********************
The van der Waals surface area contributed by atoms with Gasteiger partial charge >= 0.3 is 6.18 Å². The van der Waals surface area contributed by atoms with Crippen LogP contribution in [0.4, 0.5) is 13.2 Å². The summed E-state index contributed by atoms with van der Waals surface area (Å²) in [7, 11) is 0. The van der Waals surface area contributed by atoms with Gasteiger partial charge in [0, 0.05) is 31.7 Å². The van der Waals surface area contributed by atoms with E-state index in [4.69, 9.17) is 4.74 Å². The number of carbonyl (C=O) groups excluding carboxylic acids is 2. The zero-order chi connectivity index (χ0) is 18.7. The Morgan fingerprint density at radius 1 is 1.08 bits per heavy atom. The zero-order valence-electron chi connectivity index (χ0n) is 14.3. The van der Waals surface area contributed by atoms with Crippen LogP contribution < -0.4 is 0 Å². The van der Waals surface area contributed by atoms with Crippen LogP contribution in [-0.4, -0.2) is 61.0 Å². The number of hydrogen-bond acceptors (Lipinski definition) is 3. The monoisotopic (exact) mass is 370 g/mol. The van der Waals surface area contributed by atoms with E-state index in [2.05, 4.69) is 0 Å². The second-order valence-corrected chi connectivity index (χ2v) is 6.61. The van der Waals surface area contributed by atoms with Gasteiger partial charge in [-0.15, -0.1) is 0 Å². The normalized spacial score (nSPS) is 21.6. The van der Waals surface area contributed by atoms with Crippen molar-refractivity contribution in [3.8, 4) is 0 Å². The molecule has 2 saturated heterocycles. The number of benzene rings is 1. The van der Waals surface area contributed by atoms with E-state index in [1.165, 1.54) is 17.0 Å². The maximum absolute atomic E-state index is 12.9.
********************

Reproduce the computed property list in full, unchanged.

The van der Waals surface area contributed by atoms with Gasteiger partial charge >= 0.3 is 6.18 Å². The van der Waals surface area contributed by atoms with Crippen LogP contribution in [0.4, 0.5) is 13.2 Å². The summed E-state index contributed by atoms with van der Waals surface area (Å²) in [7, 11) is 0. The van der Waals surface area contributed by atoms with Gasteiger partial charge in [0, 0.05) is 31.7 Å². The van der Waals surface area contributed by atoms with E-state index in [4.69, 9.17) is 4.74 Å². The number of carbonyl (C=O) groups excluding carboxylic acids is 2. The zero-order chi connectivity index (χ0) is 18.7. The Morgan fingerprint density at radius 1 is 1.08 bits per heavy atom. The zero-order valence-electron chi connectivity index (χ0n) is 14.3. The van der Waals surface area contributed by atoms with Crippen LogP contribution < -0.4 is 0 Å². The van der Waals surface area contributed by atoms with Crippen LogP contribution in [-0.4, -0.2) is 61.0 Å². The number of hydrogen-bond acceptors (Lipinski definition) is 3. The monoisotopic (exact) mass is 370 g/mol. The van der Waals surface area contributed by atoms with E-state index in [2.05, 4.69) is 0 Å². The second-order valence-corrected chi connectivity index (χ2v) is 6.61. The van der Waals surface area contributed by atoms with Gasteiger partial charge in [-0.15, -0.1) is 0 Å². The normalized spacial score (nSPS) is 21.6. The van der Waals surface area contributed by atoms with Crippen molar-refractivity contribution in [3.8, 4) is 0 Å². The molecule has 2 saturated heterocycles. The number of benzene rings is 1. The van der Waals surface area contributed by atoms with E-state index in [1.165, 1.54) is 17.0 Å². The maximum absolute atomic E-state index is 12.9.